My company is only around 600 users, so manually assigning users to specific computers is not too difficult but if my company was larger with several thousand endpoints, it would be almost impossible. Fortunately for me, we have spent time so that our CMDB is up-to-date. I can export the active computers in my network with the users who are assigned, and then import them into ERPM. I know some ERPM admins have to compromise by allowing users to see a 'group' of computers so that assignments can be by a group of computers instead of one to one but, to do it properly, you only want the user to have the ability to see ONLY their computer and nothing else. Also, you want to make the checkout experience as seamless as possible for the end user, so having only their computer show up makes it easier for them to navigate the web program. This is not a huge issue, but something that would be nice in future releases.
Use of Solution:
I have been using it since February 2013.
Stability is not necessarily an issue since your purchase comes with a DR license for another management server. However, I have never had an issue with the program causing issues alone. The only actual issue I have had is, when the jobs run to randomize accounts, it can get stuck on a system and the job never completes. However, this is able to be mitigated by the Heartbeat setting that will allow forcing a job to stop scanning a specific system if it has not finished or shown any changes over x amount of time.
Also, we use High Availability (HA) for every aspect of the program. The ERPM solution can site entirely on one server, which is absolutely what you DO NOT want to do. So, we set up two web servers that use a load balancer to redirect incoming requests to the server with the least amount of work. Both of the web servers talk back to two separate application servers; which gives us not only HA but also redundancy if one of the servers goes down. The application servers then point to what could be considered a ‘single point of failure’, which is the SQL Server Database. However, we have active mirroring to our DR site that allows ERPM (which has to be configure in the ERPM DB Setup) to automatically switch to the DR database if the primary SQL Server is unresponsive for a certain amount of time. We also have our DR instance of ERPM that the load balancer will automatically switch to if both of the primary web servers are down.
We encounter little scalability issues. The biggest issue was setting up the Zone Processors so that I could minimize latency in our remote locations and also use the ERPM solution to randomize endpoints in other domains. The process for setting up Zone Processors is simpler than it used to be, but you must have everything mapped out and know where you need every item before you start deploying ERPM to every endpoint.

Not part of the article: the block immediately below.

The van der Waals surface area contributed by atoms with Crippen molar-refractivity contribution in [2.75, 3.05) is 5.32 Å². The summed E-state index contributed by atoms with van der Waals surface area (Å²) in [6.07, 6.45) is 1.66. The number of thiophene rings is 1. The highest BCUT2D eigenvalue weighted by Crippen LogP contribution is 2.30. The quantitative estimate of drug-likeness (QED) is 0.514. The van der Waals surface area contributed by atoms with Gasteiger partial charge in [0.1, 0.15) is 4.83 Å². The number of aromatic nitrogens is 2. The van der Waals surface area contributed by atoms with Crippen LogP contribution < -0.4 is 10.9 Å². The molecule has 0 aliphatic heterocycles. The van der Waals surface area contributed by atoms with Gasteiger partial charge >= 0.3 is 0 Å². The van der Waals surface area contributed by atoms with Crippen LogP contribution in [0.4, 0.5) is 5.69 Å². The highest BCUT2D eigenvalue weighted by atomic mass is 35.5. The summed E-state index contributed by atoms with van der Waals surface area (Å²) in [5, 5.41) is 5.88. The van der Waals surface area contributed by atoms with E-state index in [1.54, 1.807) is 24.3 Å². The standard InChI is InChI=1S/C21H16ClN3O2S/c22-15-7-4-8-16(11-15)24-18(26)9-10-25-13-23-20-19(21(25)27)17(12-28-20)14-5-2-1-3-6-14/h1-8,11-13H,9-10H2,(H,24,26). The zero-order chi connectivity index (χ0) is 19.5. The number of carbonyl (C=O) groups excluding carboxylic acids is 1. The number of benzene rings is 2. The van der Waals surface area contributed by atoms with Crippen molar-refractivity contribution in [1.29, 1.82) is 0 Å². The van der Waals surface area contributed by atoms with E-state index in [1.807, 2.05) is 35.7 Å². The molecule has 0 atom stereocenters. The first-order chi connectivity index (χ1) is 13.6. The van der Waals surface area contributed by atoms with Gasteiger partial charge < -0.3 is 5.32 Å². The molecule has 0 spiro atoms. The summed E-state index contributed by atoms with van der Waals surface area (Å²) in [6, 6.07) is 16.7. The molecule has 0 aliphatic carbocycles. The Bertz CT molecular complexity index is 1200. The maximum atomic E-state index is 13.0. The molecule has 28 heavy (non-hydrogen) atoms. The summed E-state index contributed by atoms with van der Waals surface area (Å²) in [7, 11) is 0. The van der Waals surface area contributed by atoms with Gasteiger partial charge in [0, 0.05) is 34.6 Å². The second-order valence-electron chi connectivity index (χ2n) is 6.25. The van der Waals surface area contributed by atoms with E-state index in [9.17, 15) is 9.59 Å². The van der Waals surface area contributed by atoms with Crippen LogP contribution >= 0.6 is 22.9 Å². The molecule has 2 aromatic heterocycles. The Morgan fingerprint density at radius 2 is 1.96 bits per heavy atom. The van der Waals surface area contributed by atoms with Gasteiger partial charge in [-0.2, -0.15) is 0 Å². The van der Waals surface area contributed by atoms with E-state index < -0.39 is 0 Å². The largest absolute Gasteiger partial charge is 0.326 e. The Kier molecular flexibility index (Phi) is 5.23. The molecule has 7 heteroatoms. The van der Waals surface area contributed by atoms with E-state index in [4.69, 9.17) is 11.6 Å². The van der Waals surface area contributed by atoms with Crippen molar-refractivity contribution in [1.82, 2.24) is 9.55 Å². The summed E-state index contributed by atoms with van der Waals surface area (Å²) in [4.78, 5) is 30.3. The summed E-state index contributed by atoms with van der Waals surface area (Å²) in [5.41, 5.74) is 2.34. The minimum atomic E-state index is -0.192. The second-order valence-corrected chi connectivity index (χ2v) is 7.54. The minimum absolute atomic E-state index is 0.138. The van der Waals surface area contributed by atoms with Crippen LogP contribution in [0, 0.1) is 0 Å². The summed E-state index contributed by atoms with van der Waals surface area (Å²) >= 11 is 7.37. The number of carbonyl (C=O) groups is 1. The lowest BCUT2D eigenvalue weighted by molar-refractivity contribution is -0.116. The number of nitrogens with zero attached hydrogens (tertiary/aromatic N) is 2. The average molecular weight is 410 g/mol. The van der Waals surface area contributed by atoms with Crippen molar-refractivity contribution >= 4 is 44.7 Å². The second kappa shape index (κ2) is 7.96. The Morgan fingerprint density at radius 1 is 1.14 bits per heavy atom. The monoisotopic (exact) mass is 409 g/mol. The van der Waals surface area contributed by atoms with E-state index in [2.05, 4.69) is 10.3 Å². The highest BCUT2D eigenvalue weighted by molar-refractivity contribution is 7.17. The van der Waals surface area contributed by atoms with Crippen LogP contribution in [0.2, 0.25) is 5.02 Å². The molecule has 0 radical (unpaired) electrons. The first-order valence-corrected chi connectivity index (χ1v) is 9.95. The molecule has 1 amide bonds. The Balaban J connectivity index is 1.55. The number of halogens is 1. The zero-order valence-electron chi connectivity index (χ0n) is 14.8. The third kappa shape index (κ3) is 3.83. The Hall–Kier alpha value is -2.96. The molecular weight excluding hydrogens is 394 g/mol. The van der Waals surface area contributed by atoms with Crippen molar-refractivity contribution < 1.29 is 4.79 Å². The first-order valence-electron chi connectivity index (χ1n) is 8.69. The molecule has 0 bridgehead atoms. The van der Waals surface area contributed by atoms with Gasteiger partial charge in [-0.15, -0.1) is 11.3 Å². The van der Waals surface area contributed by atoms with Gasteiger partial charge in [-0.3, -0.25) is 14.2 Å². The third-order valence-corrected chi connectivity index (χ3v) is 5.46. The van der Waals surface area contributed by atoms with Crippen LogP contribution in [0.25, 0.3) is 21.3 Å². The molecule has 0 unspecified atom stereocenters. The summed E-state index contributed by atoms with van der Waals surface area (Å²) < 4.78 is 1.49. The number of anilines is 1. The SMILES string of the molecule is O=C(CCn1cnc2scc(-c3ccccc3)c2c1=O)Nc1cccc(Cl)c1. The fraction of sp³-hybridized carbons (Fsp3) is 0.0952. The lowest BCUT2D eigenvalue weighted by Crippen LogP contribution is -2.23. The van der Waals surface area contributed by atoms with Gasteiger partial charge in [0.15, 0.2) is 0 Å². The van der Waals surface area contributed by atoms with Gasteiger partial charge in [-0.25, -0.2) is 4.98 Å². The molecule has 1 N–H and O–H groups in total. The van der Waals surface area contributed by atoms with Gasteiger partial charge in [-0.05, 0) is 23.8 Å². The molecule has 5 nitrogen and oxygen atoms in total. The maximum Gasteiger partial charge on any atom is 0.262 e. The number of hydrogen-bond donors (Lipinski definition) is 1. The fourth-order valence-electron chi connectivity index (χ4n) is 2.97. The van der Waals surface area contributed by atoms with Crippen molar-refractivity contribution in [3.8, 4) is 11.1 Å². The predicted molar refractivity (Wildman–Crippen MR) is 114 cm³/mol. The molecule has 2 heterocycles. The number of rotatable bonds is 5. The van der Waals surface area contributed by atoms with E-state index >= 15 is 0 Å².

Technical support is 9/10... I have never had an issue with their support. My only slight complaint is that you cannot call support; you can only email them. However, anytime I have had an issue, they have responded to me within minutes, which is faster than the call times for many vendors.
This was our first PIM solution.
For Windows-based systems, the setup is relatively straightforward. You will need an account that has the ability to change passwords or manage any endpoint that you want controlled by ERPM. For accessing other operating systems, it can be a little more challenging. It took some configuring, but we are also randomizing the built-in accounts for our IDRACs, ESXi Hosts (which they just started offering), and some of our more prominent printers. We do not do ALL of our printers because every printer requires a different Response File to do the call to randomize the password. However, if you can annotate how any system authenticates into the underlying OS, then you can build a Response File that can do the randomization call.
Make sure to scale implementation before purchasing any licenses. Know what systems and endpoints you will use this solution for and the location of those endpoints; so, the proper number of licenses is purchased and the number of Zone Processors is known beforehand. The Zone Processors are used to randomize systems that are in different locations (another country and you want to minimize latency) or in a DMZ. As long as you open the proper ports for the Zone Processor to talk back to the ERPM application, a Zone Processor can be placed almost anywhere and does not have to be a member of the ERPM application’s domain.
Cost and Licensing Advice:
Make sure you know exactly what endpoints will be utilized for the solution. The only difference in price is between Standard Endpoints (Windows workstations, Linux, Cisco, etc...) and Servers (Microsoft Server 2008, 2012, etc...). Make sure you know if you are going to use this on just servers and workstations or if you will also include network devices, printers, IDRACs/ILOs, VMware ESXi and others.
Disclosure: I am a real user, and this review is based on my own experience and opinions.